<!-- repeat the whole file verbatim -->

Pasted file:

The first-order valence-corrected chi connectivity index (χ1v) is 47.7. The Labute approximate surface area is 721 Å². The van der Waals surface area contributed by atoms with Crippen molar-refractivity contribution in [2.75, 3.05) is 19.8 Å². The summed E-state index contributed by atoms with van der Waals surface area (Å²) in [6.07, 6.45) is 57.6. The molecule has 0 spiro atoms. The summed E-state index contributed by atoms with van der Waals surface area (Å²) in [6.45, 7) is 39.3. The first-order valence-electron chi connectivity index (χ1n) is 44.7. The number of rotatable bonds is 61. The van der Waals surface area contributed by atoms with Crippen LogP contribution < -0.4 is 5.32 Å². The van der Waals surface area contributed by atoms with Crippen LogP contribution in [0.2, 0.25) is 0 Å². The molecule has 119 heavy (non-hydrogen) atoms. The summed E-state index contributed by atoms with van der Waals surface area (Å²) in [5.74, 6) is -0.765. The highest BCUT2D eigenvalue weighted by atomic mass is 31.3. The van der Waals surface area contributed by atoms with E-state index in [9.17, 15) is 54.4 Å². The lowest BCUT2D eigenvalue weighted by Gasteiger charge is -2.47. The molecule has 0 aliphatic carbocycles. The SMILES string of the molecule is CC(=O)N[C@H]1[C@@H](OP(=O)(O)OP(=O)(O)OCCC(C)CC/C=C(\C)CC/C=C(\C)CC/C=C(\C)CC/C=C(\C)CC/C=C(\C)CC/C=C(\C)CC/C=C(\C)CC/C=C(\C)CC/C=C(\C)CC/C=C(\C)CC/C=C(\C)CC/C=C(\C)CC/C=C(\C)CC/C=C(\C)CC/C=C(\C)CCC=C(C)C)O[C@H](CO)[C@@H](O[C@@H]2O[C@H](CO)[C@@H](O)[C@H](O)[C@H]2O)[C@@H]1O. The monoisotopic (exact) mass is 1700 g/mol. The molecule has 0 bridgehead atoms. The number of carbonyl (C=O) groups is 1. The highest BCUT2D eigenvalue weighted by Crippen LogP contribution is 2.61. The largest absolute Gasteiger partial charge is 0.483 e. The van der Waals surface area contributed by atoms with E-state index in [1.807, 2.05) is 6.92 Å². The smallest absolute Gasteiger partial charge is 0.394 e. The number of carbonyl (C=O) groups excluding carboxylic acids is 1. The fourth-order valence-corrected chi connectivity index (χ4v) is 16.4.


The first-order valence-corrected chi connectivity index (χ1v) is 47.7. The Labute approximate surface area is 721 Å². The van der Waals surface area contributed by atoms with Crippen molar-refractivity contribution in [2.75, 3.05) is 19.8 Å². The summed E-state index contributed by atoms with van der Waals surface area (Å²) in [6.07, 6.45) is 57.6. The molecule has 0 spiro atoms. The summed E-state index contributed by atoms with van der Waals surface area (Å²) in [6.45, 7) is 39.3. The first-order valence-electron chi connectivity index (χ1n) is 44.7. The number of rotatable bonds is 61. The van der Waals surface area contributed by atoms with Crippen LogP contribution < -0.4 is 5.32 Å². The van der Waals surface area contributed by atoms with Crippen LogP contribution in [0.2, 0.25) is 0 Å². The molecule has 119 heavy (non-hydrogen) atoms. The summed E-state index contributed by atoms with van der Waals surface area (Å²) in [5.74, 6) is -0.765. The highest BCUT2D eigenvalue weighted by atomic mass is 31.3. The van der Waals surface area contributed by atoms with E-state index in [9.17, 15) is 54.4 Å². The lowest BCUT2D eigenvalue weighted by Gasteiger charge is -2.47. The molecule has 0 aliphatic carbocycles. The SMILES string of the molecule is CC(=O)N[C@H]1[C@@H](OP(=O)(O)OP(=O)(O)OCCC(C)CC/C=C(\C)CC/C=C(\C)CC/C=C(\C)CC/C=C(\C)CC/C=C(\C)CC/C=C(\C)CC/C=C(\C)CC/C=C(\C)CC/C=C(\C)CC/C=C(\C)CC/C=C(\C)CC/C=C(\C)CC/C=C(\C)CC/C=C(\C)CC/C=C(\C)CCC=C(C)C)O[C@H](CO)[C@@H](O[C@@H]2O[C@H](CO)[C@@H](O)[C@H](O)[C@H]2O)[C@@H]1O. The monoisotopic (exact) mass is 1700 g/mol. The molecule has 0 bridgehead atoms. The number of carbonyl (C=O) groups is 1. The highest BCUT2D eigenvalue weighted by Crippen LogP contribution is 2.61. The largest absolute Gasteiger partial charge is 0.483 e. The van der Waals surface area contributed by atoms with E-state index in [1.807, 2.05) is 6.92 Å². The smallest absolute Gasteiger partial charge is 0.394 e. The number of carbonyl (C=O) groups excluding carboxylic acids is 1. The fourth-order valence-corrected chi connectivity index (χ4v) is 16.4.